Shock and Awe


(All photos via Joe Kates)

Shock and Awe!!!!!!!!!

I am in total shock having received the news of the loss of my good friend and “brother” Mark Hrutkay. At the same time I am in TOTAL AWE of this man. I say good friend, but that’s not even close to the way I felt about him. Numerous times he called me his brother, and treated me likewise.

I met Mark at the Reno Air Races about twelve years ago. It’s a funny story as I recall. There I was walking around with my Canon 10d and my 75-300 kit lens. Many of you who have photographed at Reno know of a special media platform just down from the media center. Look to the right and there’s where you see aircraft coming off of pylon 8, Look to the left, and one sees the grandstands and the home pylon. So, I make my way up to the media platform (because I had media credentials for one of my first times at Reno). There is where I come across what I call the Large Lens Mafia, when in all reality this is where the professionals shoot from with their multi-thousand dollar cameras and lenses. I walk up find a opening next to a very big man with an amazing 600mm lens on a Wimberly mount, backed up by a camera body that was worth more than my car. As sure as I put my camera to my face I hear of the man say “you might not want to stand so close as that’s in my panning area”. But I recall that he said it with a smirk on his face.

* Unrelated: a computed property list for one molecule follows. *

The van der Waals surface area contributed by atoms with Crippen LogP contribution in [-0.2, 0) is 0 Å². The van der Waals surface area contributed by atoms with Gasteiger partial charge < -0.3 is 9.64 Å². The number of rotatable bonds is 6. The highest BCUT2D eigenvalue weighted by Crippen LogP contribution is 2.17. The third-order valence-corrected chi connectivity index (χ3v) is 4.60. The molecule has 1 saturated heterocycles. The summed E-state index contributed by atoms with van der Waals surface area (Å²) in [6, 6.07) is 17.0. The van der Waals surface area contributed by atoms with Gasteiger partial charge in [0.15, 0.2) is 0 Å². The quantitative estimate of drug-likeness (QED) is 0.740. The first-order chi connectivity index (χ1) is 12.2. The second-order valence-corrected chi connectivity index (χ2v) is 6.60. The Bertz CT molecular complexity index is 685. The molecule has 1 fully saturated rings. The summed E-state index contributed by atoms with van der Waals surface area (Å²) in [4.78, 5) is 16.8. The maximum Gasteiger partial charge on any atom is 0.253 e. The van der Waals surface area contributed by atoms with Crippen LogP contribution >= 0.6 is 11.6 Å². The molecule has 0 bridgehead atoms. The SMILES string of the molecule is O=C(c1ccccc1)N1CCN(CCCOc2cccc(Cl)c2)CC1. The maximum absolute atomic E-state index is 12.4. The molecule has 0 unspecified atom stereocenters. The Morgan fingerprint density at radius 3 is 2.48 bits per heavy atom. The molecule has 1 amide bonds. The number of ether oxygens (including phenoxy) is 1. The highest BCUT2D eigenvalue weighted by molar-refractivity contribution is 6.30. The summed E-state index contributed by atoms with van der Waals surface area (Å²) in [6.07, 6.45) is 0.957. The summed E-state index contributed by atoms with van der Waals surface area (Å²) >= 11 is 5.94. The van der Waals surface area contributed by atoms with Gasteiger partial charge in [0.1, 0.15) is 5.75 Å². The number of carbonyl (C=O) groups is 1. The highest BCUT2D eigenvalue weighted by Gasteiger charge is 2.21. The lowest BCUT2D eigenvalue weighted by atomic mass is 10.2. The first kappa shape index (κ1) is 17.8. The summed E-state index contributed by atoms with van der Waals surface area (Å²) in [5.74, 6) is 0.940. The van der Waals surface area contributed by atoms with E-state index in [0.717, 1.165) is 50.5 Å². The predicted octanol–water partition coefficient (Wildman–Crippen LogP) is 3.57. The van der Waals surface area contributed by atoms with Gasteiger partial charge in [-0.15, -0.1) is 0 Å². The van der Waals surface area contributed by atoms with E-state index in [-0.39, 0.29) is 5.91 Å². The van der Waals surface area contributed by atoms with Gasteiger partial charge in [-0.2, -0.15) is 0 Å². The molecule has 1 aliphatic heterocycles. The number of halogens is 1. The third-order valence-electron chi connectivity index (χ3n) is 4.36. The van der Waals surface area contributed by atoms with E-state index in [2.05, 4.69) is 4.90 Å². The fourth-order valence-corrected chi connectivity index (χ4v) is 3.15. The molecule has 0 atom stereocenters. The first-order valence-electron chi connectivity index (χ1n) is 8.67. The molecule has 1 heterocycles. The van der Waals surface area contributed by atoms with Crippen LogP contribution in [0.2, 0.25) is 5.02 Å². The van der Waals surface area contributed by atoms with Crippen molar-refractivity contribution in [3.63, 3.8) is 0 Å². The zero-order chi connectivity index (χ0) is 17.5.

Initially I stood my ground and we continue to shoot; I did back off a little to give him respect. Sure enough he pans left runs right into my right shoulder, I moved a little bit further away and he said that that looked to be about right. He said “I don’t think I’ve ever met you before” and I said with my new media credentials thinking I was someone special “well, I’m Joe Kates of”. He stopped what he was doing, removed his sunglasses, and looked at me. “Oh my God, I’ve heard of you!” I fell right into his response, and was shocked that he knew of me. No sooner did I feel that feeling, he looks at me and says “I’m only kidding I don’t know who the hell you are”.

He then introduced himself and gave me his card. I’ll never forget that card. It had a P-51 Mustang on the front and on the back it had the Grim Reaper and said “Fly safe or meet me”. I thought that was just hilarious and we started to talk. This was around 10 o’clock in the morning and between races we both migrated back to the media center where we continue to talk shop. He was telling me of all the events he’d covered and all the history of Reno that I ever wanted to know. We talked about everything from personal family topics to aircraft and more – and I had only met him a few hours earlier. As we continued to take photos and walk around the airplane pits the rest of the day together, and I was amazed and in awe, of his vast knowledge all the people that knew him at Reno. He showed me a lot of his photography techniques too.